A great down jacket might be the most beloved piece of gear in your pack. We find that even on summer trips, we usually wear our down coat multiple times every day. We generally prefer hooded down jackets that are lightweight, warm, sleek, and compressible. Down jackets can be expensive, but their warmth-to-weight value is very tough to beat on the trail.
WEIGHT: 9.5 oz.
The Patagonia Ultralight Down Hoody is our go-to jacket for 3-season backpacking trips. It’s light, stylish, comfortable and has a great fit. It compresses easily and can be stuffed into its own chest pocket. We love this jacket for lightweight backcountry excursions and we've trusted it all over the planet
WEIGHT: 7 oz.
Weighing only 7 oz, the Women's Ghost Whisperer Down Hooded Jacket is a great lightweight option. It's comfortable, warm, and highly packable, stuffing into its own pocket for easy storage. One of our favorite features is the well-fitting elastic hood, which prevents or minimizes any drafts. Like the Patagonia hoody, this jacket is built with high-quality, ultralight materials, which increase its price, but if you plan to put it to good use it'll likely be well worth it.
Budget Down Coat Options
If you're willing to sacrifice some weight for a budget friendly option, we recommend checking out the My Trail Co Ultralight Hooded Down Jacket, Sierra Designs Whitney Dridown Hoodie, and My Trail Co Hyperlite Hooded Down Jacket. All three are warm, comfortable, and have nice features for a reasonable price.
Best Backpacking Tents
Although there's nothing gender-specific about tents, they're one of the most important components of any backpacking setup. When choosing a quality backpacking tent, we heavily factor characteristics such as weight, cost, interior space, durability, and weather protection into our choices. Below are some of our favorite backpacking tents, but our Tent Buyers Guide has a lot more information and recomendations.
Women have specific hygiene needs when hiking in the backcountry. It's best to have a plan in place before you head out to ensure you're comfortable, clean, and prepared.
UNDERWEAR- In order to prevent bacterial infections, we recommend avoiding cotton underwear, which has a long dry time. Instead, hike in performance underwear such as ExOfficio Give-N-Go Women's Briefs, which are quick-drying, antimicrobial, and highly breathable. We usually bring two pairs on backpacking trips, one for the trail and one for after we clean up in camp. When need be, you can always wash a pair in the backcountry because they dry quickly.
PERIOD - Another issue that many women grapple with while backpacking is period maintenance. One option is to use tampons, preferably ones without an applicator. If the thought of packing out used tampons grosses you out (because you love nature, and leave no trace is really important), there are other options. Many woman have transitioned to using the Diva Cup, which is an eco-friendly and convenient way to "catch" your flow. You can wear it for up to 12 hours, which should get you through most days on the trail.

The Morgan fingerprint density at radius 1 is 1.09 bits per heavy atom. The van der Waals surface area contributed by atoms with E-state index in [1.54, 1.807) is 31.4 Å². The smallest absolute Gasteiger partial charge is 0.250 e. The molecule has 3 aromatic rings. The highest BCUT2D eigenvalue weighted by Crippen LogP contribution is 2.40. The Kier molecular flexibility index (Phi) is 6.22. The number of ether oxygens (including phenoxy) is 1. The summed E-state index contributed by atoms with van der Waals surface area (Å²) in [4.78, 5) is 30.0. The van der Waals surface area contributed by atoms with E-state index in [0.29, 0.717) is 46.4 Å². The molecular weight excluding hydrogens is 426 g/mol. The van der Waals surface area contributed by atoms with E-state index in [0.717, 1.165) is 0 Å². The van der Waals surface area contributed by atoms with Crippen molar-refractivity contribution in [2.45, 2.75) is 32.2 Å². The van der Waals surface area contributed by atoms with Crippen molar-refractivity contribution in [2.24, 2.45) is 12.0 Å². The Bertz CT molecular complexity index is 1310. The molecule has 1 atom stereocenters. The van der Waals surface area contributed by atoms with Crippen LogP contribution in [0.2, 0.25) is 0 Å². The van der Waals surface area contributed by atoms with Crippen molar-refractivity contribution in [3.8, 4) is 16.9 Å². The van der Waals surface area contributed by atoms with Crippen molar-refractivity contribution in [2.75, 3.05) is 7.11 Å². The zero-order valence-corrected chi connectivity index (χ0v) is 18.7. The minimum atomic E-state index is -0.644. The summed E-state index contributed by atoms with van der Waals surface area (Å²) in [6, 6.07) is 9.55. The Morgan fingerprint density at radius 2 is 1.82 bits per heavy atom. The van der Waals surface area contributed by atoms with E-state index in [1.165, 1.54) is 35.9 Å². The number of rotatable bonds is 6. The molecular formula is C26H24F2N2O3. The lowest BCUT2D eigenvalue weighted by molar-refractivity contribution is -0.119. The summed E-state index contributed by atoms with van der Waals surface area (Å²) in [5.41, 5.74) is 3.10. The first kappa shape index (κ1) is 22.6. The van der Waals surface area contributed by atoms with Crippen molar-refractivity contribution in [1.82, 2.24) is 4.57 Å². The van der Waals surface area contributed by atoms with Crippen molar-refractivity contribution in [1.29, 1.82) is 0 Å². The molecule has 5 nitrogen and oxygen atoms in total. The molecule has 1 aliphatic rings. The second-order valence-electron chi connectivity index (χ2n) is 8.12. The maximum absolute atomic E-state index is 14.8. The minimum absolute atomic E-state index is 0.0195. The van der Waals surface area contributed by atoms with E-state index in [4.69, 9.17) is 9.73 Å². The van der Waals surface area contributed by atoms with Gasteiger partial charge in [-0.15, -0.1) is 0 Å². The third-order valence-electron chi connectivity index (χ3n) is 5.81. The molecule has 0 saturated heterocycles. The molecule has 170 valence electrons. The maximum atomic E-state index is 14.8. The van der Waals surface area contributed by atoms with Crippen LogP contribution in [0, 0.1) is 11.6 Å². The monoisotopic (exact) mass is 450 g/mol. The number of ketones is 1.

URINATION - Staying well-hydrated is critical to any backpacking trip and with this comes more frequent urination. Whether you squat behind a tree or use a female urination device such as GoGirl or SheWee, you'll want to ensure that you're wiping properly and keeping a dry environment. You can use a small amount of toilet paper or a pee-rag attached to your pack (ultraviolet rays from the sun disinfect it), but always wipe front to back to prevent any infection. Getting a UTI on the trail is a sure-fire way to ruin a trip.
Women's Backpacking Clothing
Your backpacking clothing choices will obviously be highly personal, but there are some important considerations to take into account. Quick-dry clothing is key and cotton products should almost always be avoided. Also, take care to minimize excess clothing, because this is one of the most common ways people carry unnecessary weight on the trail.
A layering clothing system is really important in the backcountry. We generally recommend carrying only one of each clothing type and managing perspiration by adding or removing layers. For example, on chilly trips we can wear our short sleeve shirt, long sleeve shirt, fleece jacket, down jacket, and rain shell all at the same time for maximum warmth in camp. But when we start hiking, we'll quickly want to remove layers to keep perspiration to a minimum. Below are some of our favorite, trail-tested options for women.
- FLEECE: Patagonia Women's Re-Tool Snap-T Fleece Pullover
- RAINPANTS: Mountain Hardwear Stretch Ozonic Rain Pants- Women's
- RUNNING/HIKING SHORTS: Nike Women's Dri-Fit Running Shorts
- HIKING PANTS & LEGGINGS: Prana Halle Hiking Pants or Nike Training Tights
- HIKING TOPS: Nike Women's Dri-Fit Knit Running Tank or REI Co-Op Sahara Heather Top
- LONG SLEEVE: Nike Women's Dry Fit Element Half Zip Running Top
- UNDERWEAR: ExOfficio Give-N-Go Women's Briefs
- BRA: Patagonia Sports Bra
- SOCKS: Balega Hidden Comfort Socks and Darn Tough Micro Crew Cushion
Other Women's Accessories
The following accessories are not necessarily women-specific, but they make our Top Picks Gear List as some of our favorite trail tools. You'll find these items in our packs on most trips.
- PILLOW: HMG Large Stuff Sack Pillow
- HEADLAMP: Petzl Actik
- HAMMOCK: Hummingbird Single
- STUFF SACKS: HMG Waterproof Stuff Sacks or S2S eVAC Dry Sacks
- GEAR REPAIR: Tenacious Tape
- COMPASS: Suunto M-3 D Leader
- TREKKING POLES: Gossamer Gear LT4S
- SUNGLASSES: Ray Ban Polarized New Wayfarer
- MULTI-TOOL Swiss Army Tinker
- FIRST AID KIT: Ultralight .7 Kit
- CAMP TOWEL: Packtowl Nano
- BUG REPELLENT: Permethrin & DEET
- CATHOLE TROWEL: REI Co-op Snow Stake
- TENT STAKES: Kungix Aluminum Reflective Stakes
- CAMERA: Sony RX100
- TRIPOD: Zippod 45
- BOOK: Kindle Paperwhite
- PERIOD MAINTENANCE: Diva Cup
If you enjoyed this review, you'll probably like the CleverHiker Gear Guide as well. Here are a few links to some popular Gear Guide articles:
- CleverHiker Top Gear Picks
- Best Lightweight, Ultralight, & Budget Tents
- Best Backpacks & Stoves
- Best Sleeping Bags & Sleeping Pads
- Best Hammocks
We hope this guide was helpful for finding the backpacking gear you were looking for. If you want to provide feedback or recommend an item we missed, please use our contact form to get in touch.
Thanks for reading and happy trails!